Scott Hanselman at Microsoft suggests that companies “host technical brown-bags at least twice a month and encourage everyone to present at least every year.” It’s a good opportunity to encourage a healthy debate among colleagues with whom you don’t necessarily collaborate on a regular basis.
In his article “Scaling Agile at Spotify with Tribes, Squads, Chapters and Guilds” (PDF), Henrik Kniberg defines a guild as “a group of people that want to share knowledge, tools, code, and practices.” Spotify uses guilds to bridge gaps between teams across the organization. For example, a developer is likely to encounter a problem that another developer in the organization has already solved. Where’s the sense in duplicating work?
Forming a guild allows common solutions to be communicated. It’s an opportunity to share experiences among teams.
At my current company, each team has at least one tester; the testers also belong to a separate QA guild, which allows them to pool their knowledge. It has been a big success: testing procedures have been standardized across the teams, and technologies like Selenium have been introduced into the test stack.
Internal open-source models
Limit the perception of ownership by introducing internal open-source models. Give everyone the ability to contribute to your source code or designs by replacing ticket-based systems with a model similar to GitHub’s pull requests. If you’re competent and comfortable making a change to a codebase that sits within another team’s “area,” then why shouldn’t you? The other team can act as curators of the project by reviewing any code submissions and feedback—but guess what? Now you’re collaborating!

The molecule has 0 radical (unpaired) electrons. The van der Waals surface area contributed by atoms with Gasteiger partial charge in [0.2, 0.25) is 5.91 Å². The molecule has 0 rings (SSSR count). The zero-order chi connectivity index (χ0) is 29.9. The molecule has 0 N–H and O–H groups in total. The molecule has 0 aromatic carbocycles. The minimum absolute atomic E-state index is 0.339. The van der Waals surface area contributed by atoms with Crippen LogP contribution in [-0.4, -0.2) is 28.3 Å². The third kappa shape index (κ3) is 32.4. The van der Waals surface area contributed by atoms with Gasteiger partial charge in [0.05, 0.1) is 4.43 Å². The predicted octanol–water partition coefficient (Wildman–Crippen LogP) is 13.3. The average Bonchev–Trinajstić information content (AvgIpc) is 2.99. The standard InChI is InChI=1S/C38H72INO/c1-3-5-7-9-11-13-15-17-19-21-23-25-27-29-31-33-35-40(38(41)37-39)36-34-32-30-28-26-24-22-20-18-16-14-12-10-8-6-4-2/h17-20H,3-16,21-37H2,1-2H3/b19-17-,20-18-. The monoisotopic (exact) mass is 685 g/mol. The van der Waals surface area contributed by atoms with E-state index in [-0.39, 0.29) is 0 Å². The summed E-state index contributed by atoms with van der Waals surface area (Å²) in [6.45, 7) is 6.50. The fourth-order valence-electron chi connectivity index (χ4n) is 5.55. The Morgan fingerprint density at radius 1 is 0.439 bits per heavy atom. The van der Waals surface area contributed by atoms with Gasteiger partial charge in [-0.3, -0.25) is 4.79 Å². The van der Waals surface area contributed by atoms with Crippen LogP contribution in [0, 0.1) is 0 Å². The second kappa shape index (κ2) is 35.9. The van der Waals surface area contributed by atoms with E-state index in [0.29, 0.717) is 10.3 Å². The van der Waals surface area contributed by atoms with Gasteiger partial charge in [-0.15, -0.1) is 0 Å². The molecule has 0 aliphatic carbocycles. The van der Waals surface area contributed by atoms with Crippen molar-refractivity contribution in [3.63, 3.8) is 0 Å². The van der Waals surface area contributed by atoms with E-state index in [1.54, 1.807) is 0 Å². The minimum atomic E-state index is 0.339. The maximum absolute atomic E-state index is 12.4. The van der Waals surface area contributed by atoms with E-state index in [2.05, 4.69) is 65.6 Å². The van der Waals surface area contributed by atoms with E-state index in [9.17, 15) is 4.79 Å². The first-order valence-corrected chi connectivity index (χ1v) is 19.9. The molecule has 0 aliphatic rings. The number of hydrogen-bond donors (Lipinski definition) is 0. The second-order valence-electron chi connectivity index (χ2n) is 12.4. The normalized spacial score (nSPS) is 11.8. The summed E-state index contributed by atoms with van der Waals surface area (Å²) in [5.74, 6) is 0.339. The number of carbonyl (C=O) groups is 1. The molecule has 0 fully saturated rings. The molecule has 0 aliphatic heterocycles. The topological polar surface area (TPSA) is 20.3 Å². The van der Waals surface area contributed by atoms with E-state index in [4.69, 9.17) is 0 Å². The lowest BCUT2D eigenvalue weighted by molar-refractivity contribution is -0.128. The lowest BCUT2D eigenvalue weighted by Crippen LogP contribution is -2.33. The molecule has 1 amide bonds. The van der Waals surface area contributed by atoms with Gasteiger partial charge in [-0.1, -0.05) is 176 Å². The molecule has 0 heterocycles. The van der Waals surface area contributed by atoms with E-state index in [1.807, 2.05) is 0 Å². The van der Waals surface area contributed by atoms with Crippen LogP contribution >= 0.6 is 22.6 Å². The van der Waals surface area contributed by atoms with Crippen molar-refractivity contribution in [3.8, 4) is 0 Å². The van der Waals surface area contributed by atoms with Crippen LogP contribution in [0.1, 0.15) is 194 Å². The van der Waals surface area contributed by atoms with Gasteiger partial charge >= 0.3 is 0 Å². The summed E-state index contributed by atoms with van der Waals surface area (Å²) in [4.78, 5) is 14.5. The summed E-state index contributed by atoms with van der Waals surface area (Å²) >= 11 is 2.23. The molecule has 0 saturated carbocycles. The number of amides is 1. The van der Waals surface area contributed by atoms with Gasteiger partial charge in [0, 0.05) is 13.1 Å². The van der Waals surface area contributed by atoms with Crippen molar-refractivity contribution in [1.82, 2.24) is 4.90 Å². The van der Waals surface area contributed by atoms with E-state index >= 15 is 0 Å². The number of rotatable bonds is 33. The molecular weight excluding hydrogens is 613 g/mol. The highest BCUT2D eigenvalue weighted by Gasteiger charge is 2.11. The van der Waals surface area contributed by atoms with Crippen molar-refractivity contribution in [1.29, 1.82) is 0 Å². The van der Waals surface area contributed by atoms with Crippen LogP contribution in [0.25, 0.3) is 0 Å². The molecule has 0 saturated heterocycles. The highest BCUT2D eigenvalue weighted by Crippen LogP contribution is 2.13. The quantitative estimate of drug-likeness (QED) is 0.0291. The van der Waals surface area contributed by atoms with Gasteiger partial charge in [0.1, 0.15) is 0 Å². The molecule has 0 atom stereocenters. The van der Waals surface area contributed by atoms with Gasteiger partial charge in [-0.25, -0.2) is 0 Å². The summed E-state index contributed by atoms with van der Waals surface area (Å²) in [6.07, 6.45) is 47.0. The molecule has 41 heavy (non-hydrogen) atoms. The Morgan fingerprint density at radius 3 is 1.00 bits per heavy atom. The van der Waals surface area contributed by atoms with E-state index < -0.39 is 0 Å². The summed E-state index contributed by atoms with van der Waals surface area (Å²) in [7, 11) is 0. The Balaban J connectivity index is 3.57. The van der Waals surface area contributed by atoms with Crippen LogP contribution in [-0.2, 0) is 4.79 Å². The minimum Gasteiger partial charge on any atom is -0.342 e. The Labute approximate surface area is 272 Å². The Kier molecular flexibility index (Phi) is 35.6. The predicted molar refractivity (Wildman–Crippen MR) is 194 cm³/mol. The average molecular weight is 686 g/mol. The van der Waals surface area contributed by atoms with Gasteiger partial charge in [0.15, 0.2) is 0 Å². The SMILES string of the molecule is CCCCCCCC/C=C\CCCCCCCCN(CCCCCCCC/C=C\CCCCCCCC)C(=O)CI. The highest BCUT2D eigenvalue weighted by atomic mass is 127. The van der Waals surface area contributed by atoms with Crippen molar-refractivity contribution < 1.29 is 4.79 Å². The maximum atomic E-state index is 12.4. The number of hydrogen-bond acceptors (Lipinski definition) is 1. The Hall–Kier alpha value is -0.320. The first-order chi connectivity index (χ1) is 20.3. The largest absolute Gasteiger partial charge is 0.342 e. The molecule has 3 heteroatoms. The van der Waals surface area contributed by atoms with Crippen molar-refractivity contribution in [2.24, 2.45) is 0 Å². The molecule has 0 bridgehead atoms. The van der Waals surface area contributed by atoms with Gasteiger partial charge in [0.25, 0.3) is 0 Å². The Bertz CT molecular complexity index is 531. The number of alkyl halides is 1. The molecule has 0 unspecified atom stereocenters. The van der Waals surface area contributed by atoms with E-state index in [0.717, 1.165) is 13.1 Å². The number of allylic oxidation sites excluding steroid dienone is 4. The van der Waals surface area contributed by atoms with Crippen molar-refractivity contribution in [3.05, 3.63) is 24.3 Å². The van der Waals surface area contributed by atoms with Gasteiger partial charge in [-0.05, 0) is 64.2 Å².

Are the projects you’re working on feeling a little stale? Try entering a competition as a company, or use a hack day to get ideas moving again:
- Arrange a company-wide Ludum Dare, where the best game at the end of the hack day wins.
- You don’t even need to restrict it to a day. Spotify holds regular hack weeks. You might even end up with something you can present to the business or a client.
- The National Health Service holds annual hack days in the UK, which local digital professionals are encouraged to attend. They work to solve the problem presented by NHS doctors and staff with whatever technology they have at hand. It’s incredibly empowering, and an amazing opportunity to give back to such an important organization.
Hack days don’t have to be IT-related; encourage people outside of the development team to take part by following the NHS model. Hack days allow people to work with colleagues they wouldn’t normally work with, in a situation where fresh ideas are encouraged and innovation is rewarded.
Go forth and collaborate
Strong collaboration is crucial to building a successful team—and collaboration is fostered by breaking down barriers. Make good use of your specialists by integrating them with your generalists and positioning them to guide, teach, and instill passion in your teams.